This month is a special month for the Fruition Sciences team. We are very honored to be featured in the cover story of the September/October issue of Vineyard & Winery Management.
As you probably know, since 2007, we’ve been helping grape growers and winemakers save water and improve the quality of the fruit with our product Sap Flow.
Here are a few highlights from the article about some of our customers:
Jackson Family Wines
Jackson uses Sap Flow in two test areas to monitor their water use. A water-conscious winemaker, Jackson actively participates in local voluntary drought initiatives and has made a number of investments in water use reduction since the 1990s. What Jackson said about us in the article: “We found it really helps to reduce the amount of water we use, especially on the valley floor where the soils are heavier.” Thanks, Jackson Family Wines!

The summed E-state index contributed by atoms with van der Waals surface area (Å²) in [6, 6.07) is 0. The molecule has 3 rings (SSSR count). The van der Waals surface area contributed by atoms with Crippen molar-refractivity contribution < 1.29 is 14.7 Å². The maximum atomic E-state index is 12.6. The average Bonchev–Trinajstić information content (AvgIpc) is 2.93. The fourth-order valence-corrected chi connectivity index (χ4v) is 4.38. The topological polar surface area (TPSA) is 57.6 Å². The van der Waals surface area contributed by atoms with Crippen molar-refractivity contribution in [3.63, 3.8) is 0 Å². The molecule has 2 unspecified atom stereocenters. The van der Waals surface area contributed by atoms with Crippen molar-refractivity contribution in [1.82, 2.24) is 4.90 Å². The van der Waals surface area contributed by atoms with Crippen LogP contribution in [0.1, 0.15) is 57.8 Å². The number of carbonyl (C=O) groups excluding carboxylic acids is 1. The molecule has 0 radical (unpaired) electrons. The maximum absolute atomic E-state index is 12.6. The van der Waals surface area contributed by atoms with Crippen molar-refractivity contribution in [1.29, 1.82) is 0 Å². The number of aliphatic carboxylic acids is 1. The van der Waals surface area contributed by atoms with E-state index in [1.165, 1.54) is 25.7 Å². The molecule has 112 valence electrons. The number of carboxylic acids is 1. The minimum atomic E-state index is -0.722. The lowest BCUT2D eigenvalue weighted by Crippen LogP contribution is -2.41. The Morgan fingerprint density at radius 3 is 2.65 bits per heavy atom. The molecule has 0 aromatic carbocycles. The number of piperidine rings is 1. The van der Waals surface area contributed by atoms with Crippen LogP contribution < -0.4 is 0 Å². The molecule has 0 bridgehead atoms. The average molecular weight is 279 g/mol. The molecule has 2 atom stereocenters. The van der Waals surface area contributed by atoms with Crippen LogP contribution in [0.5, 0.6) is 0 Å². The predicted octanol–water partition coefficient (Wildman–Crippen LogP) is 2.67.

Halter Ranch came to us through a Water Quality Control Board experiment. Not only did Halter achieve water savings benefits with Sap Flow, they were also able to make the decision to switch from cordon pruning to cane pruning. We love Halter’s great analogy to describe what Sap Flow does: “But the sap flow is like a blood pressure test. We could be tempted to water when we didn’t need to. Fruition tells us just how much water to use and when. It’s a program more than a sensor.”
Wente Vineyards uses our Fruition Analytics platform to visualize data from TerreAvion’s NDVI images and has Sap Flow sensors installed in strategic locations in the vineyard. Their water use was reduced by 30%. Considering a number of vine technologies but wondering how to make sense of the overwhelming volumes of data? Fruition Analytics might just be able to help you.
Alta Colina installed two Sap Flow sensors this year on their property in addition to pressure bomb monitoring. Alta Colina’s been able to realize between 40% and 67% water savings.
As winemaker Bill Brosseau said in the article “Growers don’t ever think they’re watering too much!”, it’s hard to cut down on watering when you receive visual cues of a possible water deficit. However, the right amount of water deficit can retain the best flavors in the fruit and using Sap Flow sensors helps you find out what that amount is.